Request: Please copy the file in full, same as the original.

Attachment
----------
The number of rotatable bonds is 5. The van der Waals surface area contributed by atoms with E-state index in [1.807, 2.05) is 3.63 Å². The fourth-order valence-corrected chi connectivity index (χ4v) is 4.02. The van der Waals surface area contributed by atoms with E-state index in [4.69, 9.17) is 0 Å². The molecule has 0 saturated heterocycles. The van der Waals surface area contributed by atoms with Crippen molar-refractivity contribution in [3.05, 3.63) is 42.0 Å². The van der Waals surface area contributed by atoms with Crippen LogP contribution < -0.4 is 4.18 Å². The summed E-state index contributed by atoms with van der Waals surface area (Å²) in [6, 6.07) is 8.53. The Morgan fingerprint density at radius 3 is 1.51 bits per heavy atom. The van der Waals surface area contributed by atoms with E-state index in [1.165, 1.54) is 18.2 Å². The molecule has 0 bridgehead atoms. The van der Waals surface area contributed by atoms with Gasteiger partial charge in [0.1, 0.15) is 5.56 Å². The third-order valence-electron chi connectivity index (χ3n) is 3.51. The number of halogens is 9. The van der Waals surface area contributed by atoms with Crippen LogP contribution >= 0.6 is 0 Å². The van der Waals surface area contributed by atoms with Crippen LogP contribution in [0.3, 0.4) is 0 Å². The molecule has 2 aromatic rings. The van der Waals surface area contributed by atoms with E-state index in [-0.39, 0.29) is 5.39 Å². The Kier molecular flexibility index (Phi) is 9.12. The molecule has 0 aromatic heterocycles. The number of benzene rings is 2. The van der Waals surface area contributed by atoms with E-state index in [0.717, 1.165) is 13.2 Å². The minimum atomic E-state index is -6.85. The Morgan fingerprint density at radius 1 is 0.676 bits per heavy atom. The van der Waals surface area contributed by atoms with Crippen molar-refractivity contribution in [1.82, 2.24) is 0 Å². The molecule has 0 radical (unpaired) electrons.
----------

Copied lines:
The number of rotatable bonds is 5. The van der Waals surface area contributed by atoms with E-state index in [1.807, 2.05) is 3.63 Å². The fourth-order valence-corrected chi connectivity index (χ4v) is 4.02. The van der Waals surface area contributed by atoms with E-state index in [4.69, 9.17) is 0 Å². The molecule has 0 saturated heterocycles. The van der Waals surface area contributed by atoms with Crippen molar-refractivity contribution in [3.05, 3.63) is 42.0 Å². The van der Waals surface area contributed by atoms with Crippen LogP contribution < -0.4 is 4.18 Å². The summed E-state index contributed by atoms with van der Waals surface area (Å²) in [6, 6.07) is 8.53. The Morgan fingerprint density at radius 3 is 1.51 bits per heavy atom. The van der Waals surface area contributed by atoms with E-state index in [1.165, 1.54) is 18.2 Å². The molecule has 0 bridgehead atoms. The van der Waals surface area contributed by atoms with Gasteiger partial charge in [0.1, 0.15) is 5.56 Å². The third-order valence-electron chi connectivity index (χ3n) is 3.51. The number of halogens is 9. The van der Waals surface area contributed by atoms with Crippen LogP contribution >= 0.6 is 0 Å². The van der Waals surface area contributed by atoms with Crippen LogP contribution in [0.3, 0.4) is 0 Å². The molecule has 2 aromatic rings. The van der Waals surface area contributed by atoms with E-state index in [-0.39, 0.29) is 5.39 Å². The Kier molecular flexibility index (Phi) is 9.12. The molecule has 0 aromatic heterocycles. The number of benzene rings is 2. The van der Waals surface area contributed by atoms with E-state index in [0.717, 1.165) is 13.2 Å². The minimum atomic E-state index is -6.85. The Morgan fingerprint density at radius 1 is 0.676 bits per heavy atom. The van der Waals surface area contributed by atoms with Crippen molar-refractivity contribution in [1.82, 2.24) is 0 Å². The molecule has 0 radical (unpaired) electrons.